Wag More, Bark More?
It’s awfully difficult to kick off the whole healthier eating thing on New Year’s Day when the New Year’s Eve leftovers are strewn about the kitchen. So let’s just bite the bullet and admit that on New Year’s Day morning, I headed to my neighborhood independent coffee shop only after breakfasting on cold pizza topped with a gloriously congealed layer of many cheeses, cheese puffs, and champagne with a scoop of mango sorbet. At the shop, I got in a very long line of zombified people. There was only one barista, who was both pulling drinks and ringing people up. The young woman in front of me clearly had been suckered into stumbling out for coffee for someone else. She ordered her own drink and then asked for a venti drip, without realizing that the largest size there is a grande.
The barista looked at her as if she had just ordered cup of motor oil, extra hot, no foam. “Venti? What does that mean?” he hissed. (If you don’t speak unwashed hipster, this translates loosely as, “This is not Starbucks, you moron.”) Then he watched her struggle.
“Um, I don’t know what that means, I guess. Sorry. My dad asked him to get him a venti drip.”
“And again, what does that mean? Are you asking for 20 ounces?”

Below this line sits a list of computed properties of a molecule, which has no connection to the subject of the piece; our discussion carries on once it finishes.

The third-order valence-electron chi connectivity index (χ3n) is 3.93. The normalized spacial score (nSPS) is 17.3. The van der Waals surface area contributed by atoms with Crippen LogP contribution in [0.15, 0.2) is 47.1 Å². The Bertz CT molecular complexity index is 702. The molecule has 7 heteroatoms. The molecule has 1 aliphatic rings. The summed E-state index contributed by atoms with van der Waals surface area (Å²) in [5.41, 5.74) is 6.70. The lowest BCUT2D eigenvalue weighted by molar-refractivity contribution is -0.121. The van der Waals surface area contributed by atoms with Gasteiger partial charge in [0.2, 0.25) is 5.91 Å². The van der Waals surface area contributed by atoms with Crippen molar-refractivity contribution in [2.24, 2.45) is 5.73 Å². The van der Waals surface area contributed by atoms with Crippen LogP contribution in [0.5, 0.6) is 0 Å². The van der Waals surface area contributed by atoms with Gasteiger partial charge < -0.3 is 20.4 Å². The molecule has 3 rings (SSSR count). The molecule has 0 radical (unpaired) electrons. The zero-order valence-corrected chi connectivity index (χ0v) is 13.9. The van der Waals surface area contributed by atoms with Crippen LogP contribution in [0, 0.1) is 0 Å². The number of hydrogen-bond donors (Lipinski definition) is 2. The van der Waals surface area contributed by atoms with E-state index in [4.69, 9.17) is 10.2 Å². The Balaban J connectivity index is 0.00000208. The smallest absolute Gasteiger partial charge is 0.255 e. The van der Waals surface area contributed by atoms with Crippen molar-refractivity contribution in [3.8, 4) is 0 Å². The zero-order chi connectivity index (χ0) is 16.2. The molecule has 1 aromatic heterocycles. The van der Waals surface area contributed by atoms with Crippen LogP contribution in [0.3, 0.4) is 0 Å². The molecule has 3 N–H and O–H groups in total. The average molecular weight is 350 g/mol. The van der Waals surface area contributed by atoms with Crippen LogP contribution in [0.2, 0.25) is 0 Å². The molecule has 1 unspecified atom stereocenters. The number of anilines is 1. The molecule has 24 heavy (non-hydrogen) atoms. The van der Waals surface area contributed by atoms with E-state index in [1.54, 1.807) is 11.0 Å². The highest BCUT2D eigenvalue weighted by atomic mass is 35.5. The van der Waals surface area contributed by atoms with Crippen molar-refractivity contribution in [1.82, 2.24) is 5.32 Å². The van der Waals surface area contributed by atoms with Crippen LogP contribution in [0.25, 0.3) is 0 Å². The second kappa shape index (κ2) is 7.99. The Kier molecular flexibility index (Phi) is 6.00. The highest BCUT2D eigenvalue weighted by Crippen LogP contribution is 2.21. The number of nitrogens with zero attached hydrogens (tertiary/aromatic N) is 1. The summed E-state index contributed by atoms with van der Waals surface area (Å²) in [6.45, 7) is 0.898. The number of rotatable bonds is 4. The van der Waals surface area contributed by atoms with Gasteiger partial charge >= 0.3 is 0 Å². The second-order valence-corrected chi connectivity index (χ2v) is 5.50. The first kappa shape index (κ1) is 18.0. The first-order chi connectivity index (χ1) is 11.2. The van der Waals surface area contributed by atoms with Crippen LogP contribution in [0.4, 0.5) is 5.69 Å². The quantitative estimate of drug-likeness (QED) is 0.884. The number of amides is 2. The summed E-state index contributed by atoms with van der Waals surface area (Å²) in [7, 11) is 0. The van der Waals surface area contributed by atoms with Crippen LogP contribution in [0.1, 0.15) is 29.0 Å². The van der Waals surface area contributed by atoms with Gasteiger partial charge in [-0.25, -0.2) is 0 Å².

“Um, I’m not sure how many ounces. I guess I don’t know.”
At that point I came THIS close to saying, “Venti means your biggest coffee, hipster a**hole.” But then I remembered my somewhat nebulous New Year’s resolution to pursue a less-annoying variation on “Wag More, Bark Less,” as nearly every Subaru Outback bumper in my neighborhood implores. I know this is crotchety, but I hate that bumper sticker. I often find myself wondering how much the people who came up with them make off of them, and whether they are produced with child labor in a South Asian sticker sweatshop.
“That’s because you’re a barker,” my boyfriend replies coyly. The more I think about it, the more I agree with him. But I’m kind of proud to be a barker. This does not mean I would not also like to wag more. At any rate, resolution in mind, I dropped the cursing and substituted the softer, “I think she wants your biggest coffee.”
I was proud of my restraint until lunchtime, when I retold the story of my morning-coffee-outrage to a friend over a quick cup of Lebanese vegetable soup in the Whole Foods food court, and unwittingly taught the group of children sitting behind me the choice phrase “hipster a**hole.”
2010 may be a long year.